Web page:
“I have. This time, I’m sure that I’m doing the right thing.”
“How do you know that?”
“Because I’m protecting you, and you’re a good person, August. Now get your stuff together. We need to leave soon.”
“What about Minerva?”
“I’ve all ready covered that. Besides. Worse comes to worst, she can take care of herself.”
Minerva’s eyes followed a gaunt man that walked into the dining area. He moved stiffly across her field of vision, taking a seat on the far side of the room. He unfurled a newspaper and cleared his voice. Persephone seemed to notice Minerva’s wandering attention. Before she turned, Minerva warned her.
“Don’t look,” she warned.
“Who is it?” asked Persephone. “Is it someone come here for me because of this morning?”
“No. I think it is something worse. Do you know how to defend yourself?” Minerva asked as she tried to study the man without drawing too much attention. His skin seemed slick and pasty, his eyes sunken and dark. An orange and white track suit hung loosely on his frame. Minerva could see that his aura was very weak, giving an indication that he was barely alive.
“I don’t know much. I try to avoid a fight,” responded Persephone. Minerva could see her agitation and stroked Persephone’s hand soothingly.
“I’m going to see what he wants. If there’s trouble, get somewhere heavily populated. The more public, the better.”
“Don’t go,” said Persephone, her eyes filled with fright.
“If I don’t go, he will come,” said Minerva as she walked. The man looked up from his paper and folded it neatly in front of himself. He looked feverish, and the rigid smile on his cadaverous face made Minerva shudder.
“Mrs. Krieg, I presume?” he asked. She noticed that a small vestige of a Russian accent colored his pronunciation and she started to wonder who had sent such a grisly messenger.
“I am, but I’m afraid you have me at a disadvantage.”
“As we had hoped. My employers have sent me ahead to inquire as to why you and Tabitha Hearn are working together,” he said, wrapping the gold chain that hung from his neck around his finger. Minerva had no idea who the man was talking about. She had never heard the name Tabitha Hearn.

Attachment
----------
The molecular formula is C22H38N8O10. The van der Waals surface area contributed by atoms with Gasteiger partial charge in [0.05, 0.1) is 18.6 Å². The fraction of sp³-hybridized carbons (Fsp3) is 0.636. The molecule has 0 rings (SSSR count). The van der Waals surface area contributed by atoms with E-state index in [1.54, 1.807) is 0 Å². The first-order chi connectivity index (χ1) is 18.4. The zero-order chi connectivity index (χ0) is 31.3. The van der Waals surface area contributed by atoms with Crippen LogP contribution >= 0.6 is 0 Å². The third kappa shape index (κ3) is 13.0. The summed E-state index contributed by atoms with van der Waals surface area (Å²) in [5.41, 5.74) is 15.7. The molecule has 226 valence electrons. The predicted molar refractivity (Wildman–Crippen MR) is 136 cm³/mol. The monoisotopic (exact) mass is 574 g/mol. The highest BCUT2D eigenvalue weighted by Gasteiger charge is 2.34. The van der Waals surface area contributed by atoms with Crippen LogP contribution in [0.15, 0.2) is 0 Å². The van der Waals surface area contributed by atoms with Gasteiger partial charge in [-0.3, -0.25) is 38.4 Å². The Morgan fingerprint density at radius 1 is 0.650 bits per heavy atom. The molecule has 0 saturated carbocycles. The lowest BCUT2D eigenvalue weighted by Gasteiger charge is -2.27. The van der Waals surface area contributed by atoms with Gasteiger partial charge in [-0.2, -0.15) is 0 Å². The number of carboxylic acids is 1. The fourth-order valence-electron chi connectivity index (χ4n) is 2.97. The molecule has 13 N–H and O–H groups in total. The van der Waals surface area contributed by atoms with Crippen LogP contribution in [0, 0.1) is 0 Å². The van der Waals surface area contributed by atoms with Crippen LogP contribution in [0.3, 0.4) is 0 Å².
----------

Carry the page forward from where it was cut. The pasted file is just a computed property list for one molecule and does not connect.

“I’m not working with anyone by that name,” answered Minerva. “I’m afraid you got a hold of some bad information.”
“No,” he said. “No-no-no-not-at all,” he said, his words oozing like blood. “I’m afraid your little conspiracy has been uncovered. You, Elijah Kane, August Carlisle, Tabitha Hearn, and Sigrid Koenig. The five of you have conspired to blackmail my employers, and as such, we, you and me, have arrived at this impasse. You can deny the charges, but your word is worthless. A respected elder in our community has made the charge, and I’m disinclined to doubt her testimony.”
Minerva felt disgusted. She knew that August was innocent, and that this was not Kane’s way. She wondered about Sigrid. She had contacted August quite accidentally, but the serendipity of the events that led him into a meeting with her was questionable. Hearn was a name unknown to her. The only fact concerned with the name that she could recall was that it was a common Gypsy name.
“I assume that I have a right to know my accuser,” said Minerva, sure that the answer would be ‘No.’
“She goes by the name of Charlotte Masson, and she is quite sure of your guilt. She has provided me with much information. Some of it is circumstance, but when there is enough circumstance, guilt is sure to follow.” The man’s smug bearing was infuriating, but Minerva managed to tolerate it.
“This Charlotte Masson is as unknown to me as Tabitha Hearn. I assure you that there must be an error.” Scrutinizing the man so closely, Minerva was finally able to discern what made her so uncomfortable. His eyes were different colors, and they had no lids to close over them. A series of metal staples ran up his wrist, and she deduced that they likely went up his entire misshapen arm. Though he was likely a man once, he wasn’t one any longer.
“All the same, I have been paid to do a service, and I will complete the contract,” said the man-like creature. “You can sort out your problems after my work is done.”
“And if I don’t come quietly?” asked Minerva.
“Then you will be brought in silence.”